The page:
Manpower Support for Digital Technology Implementation Processes in Industrial Enterprises
Sergei Sergeevich Golubev1, Vyacheslav Ivanovich Volkov2, Anton Gennadievich Shcherbakov3, Vladimir Dmitriyevich Sekerin4, Anna Evgenievna Gorokhova5
1Sergei Sergeevich Golubev, Central Shipbuilding Research Institute “Centre”, Moscow, Russia.
2Vyacheslav Ivanovich Volkov, Central Shipbuilding Research Institute “Centre”, Moscow, Russia.
3Anton Gennadievich Shcherbakov, Central Shipbuilding Research Institute “Centre”, Moscow, Russia.
4Vladimir Dmitriyevich Sekerin, Moscow Polytechnic University, Moscow, Russia; V. A. Trapeznikov Institute of Control Sciences of Russian Academy of Sciences, Moscow, Russia.
5Anna Evgenievna Gorokhova, Moscow Polytechnic University, Moscow, Russia; V. A. Trapeznikov Institute of Control Sciences of Russian Academy of Sciences, Moscow, Russia
Manuscript received on 18 February 2019 | Revised Manuscript received on 27 February 2019 | Manuscript published on 28 February 2019 | PP: 414-420 | Volume-8 Issue-3, February 2019 | Retrieval Number: C589602831919/19©BEIESP
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© The Authors. Blue Eyes Intelligence Engineering and Sciences Publication (BEIESP). This is an open access article under the CC-BY-NC-ND license (http://creativecommons.org/licenses/by-nc-nd/4.0/)
Abstract: Today’s rapid advances in digital technology are resulting in a transformation of the future labor market. Given the ever-increasing use of digital technology, the resolving of complex production objectives may well result in job cuts, changes in personnel requirements, and new areas of activity emerging as a result of digital transformations. Issues related to manpower support for the implementation of digital technology are setting new objectives not only in terms of fostering the competencies of the future but also in terms of organizing a business and training and retraining a workforce at the level of both the industrial sector and the national economy at large.The paper describes some of the new trends in the labor market associated with job robotization and analyzes a set of factors influencing the rate of workforce engagement in the robotized production process. The authors suggest that boosts in entrepreneurial activity in light of the extensive implementation of digital technology in production are associated with not so much job cuts due to automation as with new vistas of opportunity that the digital era is offering. The paper explores the role played by the state in resolving the objectives of ensuring social stability in a climate of the digitalization of the economy. The authors highlight some of the key skills that representatives of “high-risk” occupations may need to acquire nowadays. This may help design appropriate educational strategies aimed at guarding this group of workers from the undesired effects of production digitalization.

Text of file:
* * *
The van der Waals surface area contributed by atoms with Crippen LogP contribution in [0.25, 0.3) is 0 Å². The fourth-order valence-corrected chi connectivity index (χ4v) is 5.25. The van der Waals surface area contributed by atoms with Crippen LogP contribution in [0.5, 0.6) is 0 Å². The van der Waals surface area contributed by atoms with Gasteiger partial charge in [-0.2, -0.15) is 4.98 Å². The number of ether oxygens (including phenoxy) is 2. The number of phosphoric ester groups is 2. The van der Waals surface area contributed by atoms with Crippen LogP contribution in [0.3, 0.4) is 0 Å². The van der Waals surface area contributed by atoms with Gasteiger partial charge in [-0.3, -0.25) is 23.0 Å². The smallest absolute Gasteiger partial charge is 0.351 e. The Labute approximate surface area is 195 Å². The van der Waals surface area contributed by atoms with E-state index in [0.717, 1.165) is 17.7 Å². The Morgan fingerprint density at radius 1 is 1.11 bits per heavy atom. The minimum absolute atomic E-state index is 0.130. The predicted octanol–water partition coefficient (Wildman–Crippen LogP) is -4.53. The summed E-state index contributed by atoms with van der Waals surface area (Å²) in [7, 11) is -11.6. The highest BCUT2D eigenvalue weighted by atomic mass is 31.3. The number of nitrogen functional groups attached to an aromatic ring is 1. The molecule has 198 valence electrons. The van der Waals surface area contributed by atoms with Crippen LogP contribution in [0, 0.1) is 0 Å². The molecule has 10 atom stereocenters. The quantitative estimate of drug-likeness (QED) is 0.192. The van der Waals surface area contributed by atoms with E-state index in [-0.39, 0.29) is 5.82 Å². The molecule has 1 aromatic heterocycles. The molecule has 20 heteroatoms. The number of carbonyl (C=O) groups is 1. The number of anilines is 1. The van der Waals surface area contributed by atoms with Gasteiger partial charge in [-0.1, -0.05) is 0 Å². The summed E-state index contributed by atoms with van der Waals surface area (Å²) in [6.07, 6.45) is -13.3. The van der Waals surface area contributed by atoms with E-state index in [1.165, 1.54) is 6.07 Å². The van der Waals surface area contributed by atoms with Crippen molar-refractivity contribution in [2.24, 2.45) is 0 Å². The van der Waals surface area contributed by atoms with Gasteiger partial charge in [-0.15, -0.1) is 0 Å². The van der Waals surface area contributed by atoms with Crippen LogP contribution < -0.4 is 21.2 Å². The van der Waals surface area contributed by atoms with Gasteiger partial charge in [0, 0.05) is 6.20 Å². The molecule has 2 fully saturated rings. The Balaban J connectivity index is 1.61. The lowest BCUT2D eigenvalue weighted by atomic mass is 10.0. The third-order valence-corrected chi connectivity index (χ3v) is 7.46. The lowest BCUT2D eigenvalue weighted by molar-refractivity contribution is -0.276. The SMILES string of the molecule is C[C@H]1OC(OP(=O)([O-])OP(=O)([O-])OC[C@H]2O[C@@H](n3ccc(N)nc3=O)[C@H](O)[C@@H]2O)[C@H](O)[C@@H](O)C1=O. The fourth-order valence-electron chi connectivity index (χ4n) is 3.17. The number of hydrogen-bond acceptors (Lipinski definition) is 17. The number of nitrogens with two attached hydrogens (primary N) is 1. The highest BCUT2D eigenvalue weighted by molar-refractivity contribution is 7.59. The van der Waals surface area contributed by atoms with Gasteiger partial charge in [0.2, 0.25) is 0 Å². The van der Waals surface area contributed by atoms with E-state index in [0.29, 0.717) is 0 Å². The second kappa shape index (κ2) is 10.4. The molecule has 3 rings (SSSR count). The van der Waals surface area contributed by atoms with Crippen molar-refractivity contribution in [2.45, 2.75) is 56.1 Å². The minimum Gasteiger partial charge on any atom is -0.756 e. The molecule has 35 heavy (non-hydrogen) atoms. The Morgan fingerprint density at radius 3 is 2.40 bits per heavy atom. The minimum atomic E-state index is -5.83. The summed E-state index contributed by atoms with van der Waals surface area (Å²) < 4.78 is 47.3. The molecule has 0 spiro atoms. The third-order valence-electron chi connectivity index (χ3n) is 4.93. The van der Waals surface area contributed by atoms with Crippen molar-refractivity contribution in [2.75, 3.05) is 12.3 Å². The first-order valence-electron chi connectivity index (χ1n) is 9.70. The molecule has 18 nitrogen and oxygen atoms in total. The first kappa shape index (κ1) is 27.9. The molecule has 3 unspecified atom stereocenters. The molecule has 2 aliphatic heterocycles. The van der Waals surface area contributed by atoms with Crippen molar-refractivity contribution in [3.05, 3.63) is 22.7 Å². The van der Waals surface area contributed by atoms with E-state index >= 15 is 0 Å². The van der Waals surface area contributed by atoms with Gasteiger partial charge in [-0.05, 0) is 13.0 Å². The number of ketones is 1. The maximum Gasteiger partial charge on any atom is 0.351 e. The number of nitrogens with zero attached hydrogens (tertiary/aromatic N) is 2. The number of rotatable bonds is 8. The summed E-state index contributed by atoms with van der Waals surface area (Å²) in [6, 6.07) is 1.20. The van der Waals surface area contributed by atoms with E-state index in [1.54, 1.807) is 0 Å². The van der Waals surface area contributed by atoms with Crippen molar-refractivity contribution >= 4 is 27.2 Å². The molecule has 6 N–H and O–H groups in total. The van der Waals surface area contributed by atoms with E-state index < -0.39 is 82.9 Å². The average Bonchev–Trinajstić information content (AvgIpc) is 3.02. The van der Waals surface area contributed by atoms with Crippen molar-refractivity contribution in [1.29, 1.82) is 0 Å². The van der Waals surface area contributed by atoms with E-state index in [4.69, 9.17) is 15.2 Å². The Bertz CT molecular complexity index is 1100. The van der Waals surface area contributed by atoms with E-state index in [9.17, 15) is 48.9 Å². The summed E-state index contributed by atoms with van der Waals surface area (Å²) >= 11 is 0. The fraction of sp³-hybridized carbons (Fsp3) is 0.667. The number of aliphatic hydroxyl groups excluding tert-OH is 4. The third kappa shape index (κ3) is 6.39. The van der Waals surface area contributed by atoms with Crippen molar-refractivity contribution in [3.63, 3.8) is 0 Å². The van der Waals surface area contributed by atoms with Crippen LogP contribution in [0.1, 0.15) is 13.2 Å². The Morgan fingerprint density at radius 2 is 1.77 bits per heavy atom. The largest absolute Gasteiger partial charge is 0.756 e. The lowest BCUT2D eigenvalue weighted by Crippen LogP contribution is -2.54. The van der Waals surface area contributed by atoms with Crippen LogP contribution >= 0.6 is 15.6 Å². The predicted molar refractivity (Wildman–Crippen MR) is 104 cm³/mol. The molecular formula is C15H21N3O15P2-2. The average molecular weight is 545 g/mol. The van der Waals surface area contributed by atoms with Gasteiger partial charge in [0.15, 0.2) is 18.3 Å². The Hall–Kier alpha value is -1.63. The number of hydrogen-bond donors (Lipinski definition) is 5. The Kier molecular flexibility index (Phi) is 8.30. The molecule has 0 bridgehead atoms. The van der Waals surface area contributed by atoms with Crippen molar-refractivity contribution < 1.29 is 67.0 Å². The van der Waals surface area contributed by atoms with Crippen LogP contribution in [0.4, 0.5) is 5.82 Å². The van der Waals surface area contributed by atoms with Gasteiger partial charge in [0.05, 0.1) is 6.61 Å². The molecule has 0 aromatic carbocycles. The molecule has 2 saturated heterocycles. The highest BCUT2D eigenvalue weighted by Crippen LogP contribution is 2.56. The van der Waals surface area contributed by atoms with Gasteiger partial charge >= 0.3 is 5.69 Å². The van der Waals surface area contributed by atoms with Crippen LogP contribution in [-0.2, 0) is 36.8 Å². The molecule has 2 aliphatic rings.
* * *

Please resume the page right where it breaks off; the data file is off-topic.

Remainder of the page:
Keywords: Digital Technology, Industrial Enterprises, Manpower Support, Labor Market, Entrepreneurship, Social Effects.
Scope of the Article: Industrial Engineering